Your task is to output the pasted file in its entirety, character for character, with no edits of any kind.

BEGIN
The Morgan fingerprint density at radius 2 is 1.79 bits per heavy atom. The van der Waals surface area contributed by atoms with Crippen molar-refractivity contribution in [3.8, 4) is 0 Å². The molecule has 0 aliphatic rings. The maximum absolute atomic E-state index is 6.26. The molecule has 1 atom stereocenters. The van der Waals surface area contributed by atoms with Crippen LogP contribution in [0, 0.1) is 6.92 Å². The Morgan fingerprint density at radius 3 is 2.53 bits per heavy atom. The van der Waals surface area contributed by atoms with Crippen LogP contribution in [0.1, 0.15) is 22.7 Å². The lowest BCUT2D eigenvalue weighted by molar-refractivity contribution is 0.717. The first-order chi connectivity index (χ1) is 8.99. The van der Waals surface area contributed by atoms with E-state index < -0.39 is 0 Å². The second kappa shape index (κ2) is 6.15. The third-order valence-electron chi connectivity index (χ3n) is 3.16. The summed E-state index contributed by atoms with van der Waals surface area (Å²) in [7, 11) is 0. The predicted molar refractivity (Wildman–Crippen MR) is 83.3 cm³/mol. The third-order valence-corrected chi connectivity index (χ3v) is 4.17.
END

The Morgan fingerprint density at radius 2 is 1.79 bits per heavy atom. The van der Waals surface area contributed by atoms with Crippen molar-refractivity contribution in [3.8, 4) is 0 Å². The molecule has 0 aliphatic rings. The maximum absolute atomic E-state index is 6.26. The molecule has 1 atom stereocenters. The van der Waals surface area contributed by atoms with Crippen LogP contribution in [0, 0.1) is 6.92 Å². The Morgan fingerprint density at radius 3 is 2.53 bits per heavy atom. The van der Waals surface area contributed by atoms with Crippen LogP contribution in [0.1, 0.15) is 22.7 Å². The lowest BCUT2D eigenvalue weighted by molar-refractivity contribution is 0.717. The first-order chi connectivity index (χ1) is 8.99. The van der Waals surface area contributed by atoms with E-state index < -0.39 is 0 Å². The second kappa shape index (κ2) is 6.15. The third-order valence-electron chi connectivity index (χ3n) is 3.16. The summed E-state index contributed by atoms with van der Waals surface area (Å²) in [7, 11) is 0. The predicted molar refractivity (Wildman–Crippen MR) is 83.3 cm³/mol. The third-order valence-corrected chi connectivity index (χ3v) is 4.17.